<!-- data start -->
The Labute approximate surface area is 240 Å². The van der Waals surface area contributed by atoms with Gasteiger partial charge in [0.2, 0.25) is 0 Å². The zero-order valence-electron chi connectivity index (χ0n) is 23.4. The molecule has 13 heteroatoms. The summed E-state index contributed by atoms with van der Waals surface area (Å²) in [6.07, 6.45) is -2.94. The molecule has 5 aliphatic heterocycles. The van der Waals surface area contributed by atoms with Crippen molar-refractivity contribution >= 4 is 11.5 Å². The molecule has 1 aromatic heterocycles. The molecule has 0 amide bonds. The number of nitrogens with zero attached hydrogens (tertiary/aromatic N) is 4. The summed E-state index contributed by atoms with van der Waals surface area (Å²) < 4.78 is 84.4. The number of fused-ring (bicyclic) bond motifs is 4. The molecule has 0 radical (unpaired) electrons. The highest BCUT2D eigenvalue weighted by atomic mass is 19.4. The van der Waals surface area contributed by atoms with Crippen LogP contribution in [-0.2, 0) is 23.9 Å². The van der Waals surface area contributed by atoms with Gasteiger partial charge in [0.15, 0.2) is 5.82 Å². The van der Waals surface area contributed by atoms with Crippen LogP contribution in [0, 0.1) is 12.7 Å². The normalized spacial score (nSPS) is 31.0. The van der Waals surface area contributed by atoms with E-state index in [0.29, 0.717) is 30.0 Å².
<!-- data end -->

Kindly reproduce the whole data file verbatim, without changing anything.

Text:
The Labute approximate surface area is 240 Å². The van der Waals surface area contributed by atoms with Gasteiger partial charge in [0.2, 0.25) is 0 Å². The zero-order valence-electron chi connectivity index (χ0n) is 23.4. The molecule has 13 heteroatoms. The summed E-state index contributed by atoms with van der Waals surface area (Å²) in [6.07, 6.45) is -2.94. The molecule has 5 aliphatic heterocycles. The van der Waals surface area contributed by atoms with Crippen molar-refractivity contribution >= 4 is 11.5 Å². The molecule has 1 aromatic heterocycles. The molecule has 0 amide bonds. The number of nitrogens with zero attached hydrogens (tertiary/aromatic N) is 4. The summed E-state index contributed by atoms with van der Waals surface area (Å²) < 4.78 is 84.4. The number of fused-ring (bicyclic) bond motifs is 4. The molecule has 0 radical (unpaired) electrons. The highest BCUT2D eigenvalue weighted by atomic mass is 19.4. The van der Waals surface area contributed by atoms with Crippen LogP contribution in [-0.2, 0) is 23.9 Å². The van der Waals surface area contributed by atoms with Gasteiger partial charge in [0.15, 0.2) is 5.82 Å². The van der Waals surface area contributed by atoms with Crippen LogP contribution in [0, 0.1) is 12.7 Å². The normalized spacial score (nSPS) is 31.0. The van der Waals surface area contributed by atoms with E-state index in [0.29, 0.717) is 30.0 Å².